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In episode 27 of The Coders’ Startup, Carter (now formally known as, Carter the Marketer), and I go head-to-head in a heated debate. The question we dig into — to lifestyle business or not to lifestyle business? This is one rare topic on which Carter and I are split down the middle. While our opinions dramatically differ, we came to what I think you’ll see as an enlightening agreement on the topic towards the end of our conversation.
What is a Lifestyle Business?
Before we can debate this topic too intensely, we need to define what exactly is a lifestyle business. There’s really no hard, fast definition for this concept, but essentially, a lifestyle business is one you start and run solely for the purpose of catering to the day-to-day life you want to live.
We could define it a bit further and say that revenue from this business would be about two to three times what you might be making now, as far as salary (although Carter may have proved me wrong on this … we’ll see). Many lifestyle businesses rely on passive income, and not only that, but a passive income that exceeds your expenses so that you don’t have to worry about finances.
The Case for Lifestyle Businesses
For me, the answer here is easy. Creating a successful and thriving lifestyle business is the key to happiness. Why? Because to me, creating a life in which my salary exceeds my expenses on a recurring and predictable basis so that I don’t have to work for someone else, ever again, is pretty much the gold standard.
Realistically, I probably only have to put in about four hours of work per week into my business to keep it going. But the thing is, I’m putting the work in now, so that I can reap the benefits later. The “later” that will eventually come, will allow me to stay at home and start a family, raise my own children, take my wife and I on mini-retirements (as Tim Ferriss refers to those long, extended trips), and I’ll be able to wake up and ask myself, “What do I want to do today?” and will be able to do it.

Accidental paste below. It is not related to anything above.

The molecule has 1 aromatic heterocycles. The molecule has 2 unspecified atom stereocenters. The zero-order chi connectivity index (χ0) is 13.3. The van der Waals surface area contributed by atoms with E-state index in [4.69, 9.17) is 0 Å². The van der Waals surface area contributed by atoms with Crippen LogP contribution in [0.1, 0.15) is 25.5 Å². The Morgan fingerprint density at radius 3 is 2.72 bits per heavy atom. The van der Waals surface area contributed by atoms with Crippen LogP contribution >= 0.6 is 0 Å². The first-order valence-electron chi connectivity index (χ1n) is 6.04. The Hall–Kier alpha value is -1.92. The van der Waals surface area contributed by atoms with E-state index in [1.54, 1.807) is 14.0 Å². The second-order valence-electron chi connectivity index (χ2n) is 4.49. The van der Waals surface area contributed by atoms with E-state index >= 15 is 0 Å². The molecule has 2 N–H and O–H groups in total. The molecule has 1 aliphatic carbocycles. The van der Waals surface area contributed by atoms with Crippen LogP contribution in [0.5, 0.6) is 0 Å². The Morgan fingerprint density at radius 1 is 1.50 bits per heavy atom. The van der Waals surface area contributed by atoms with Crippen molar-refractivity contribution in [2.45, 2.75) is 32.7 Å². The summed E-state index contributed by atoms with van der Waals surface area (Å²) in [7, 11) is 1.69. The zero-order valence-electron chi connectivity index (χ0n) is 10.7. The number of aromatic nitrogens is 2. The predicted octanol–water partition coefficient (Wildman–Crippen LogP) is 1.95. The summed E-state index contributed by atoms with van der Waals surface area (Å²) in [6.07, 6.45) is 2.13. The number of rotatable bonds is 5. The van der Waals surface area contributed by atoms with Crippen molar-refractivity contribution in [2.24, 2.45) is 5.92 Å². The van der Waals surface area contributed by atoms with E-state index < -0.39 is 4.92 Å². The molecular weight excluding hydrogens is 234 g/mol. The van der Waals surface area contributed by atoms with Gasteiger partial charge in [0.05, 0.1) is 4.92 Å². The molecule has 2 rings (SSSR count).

Whether what you want to do is travel the world, spend more time with your family, or automate your income so that you can focus instead on surfing, writing a book, or knitting — a lifestyle business allows you to do these things in a very real way.
The whole premise of a lifestyle business, is that it’s not the money that brings you happiness. That’s not the point. It’s how can you use money and income to help you live the life you want for you and your family and that ultimately makes you happy.
In the time that I took to make my pro-lifestyle business statement, Carter worked on putting together a pretty hardcore rebuttal as to why non-lifestyle businesses are still worth pursuing.
He used examples of great, well-known entrepreneurs like Tony Hsieh, Warren Buffet, Tony Robbins, Richard Branson, and Mark Cuban. He explained that even though it might seem like these guys are workaholics and maybe only in it for the profits, what they’re doing really, truly fulfills them and makes them happy.
At first, I found this hard to believe. Aside from these billionaires, I don’t typically put the term happiness and CEOs of large corporations in the same category. To me, it just seems like there’s a sacrifice that has to be made in those types of business.
There has to come a point in time when the mission of the business has to come before your personal life in order to get to that next level. And to me, that’s just not what I’m aiming for.
But Carter kept bringing up examples of how this was false — that CEOs of these major corporations were actually motivated by missions greater than themselves, and did actually use their businesses to leverage their personal goals in life (i.e. more time with their families, more money to travel, etc.).
Personally, for Carter, he finds happiness in the day-to-day grind of working to build something. He said that he’s never looked at building a business as a means of subsidizing his income in order to live the lifestyle he wants. Instead, he wants to move the ball forward each day on creating something meaningful.
This is where Carter and I managed to find some common ground. We ultimately decided that no matter what type of business you want to build, or are currently building, all that matters is you aim for doing something great. Strive to achieve something bigger than yourself. Work something that you care about, that adds value to the world around you, and chances are, happiness will find you there.
I’m Fine, Thanks — Documentary
Delivering Happiness — Tony Hseih’s book
Made in America — Sam Walton’s book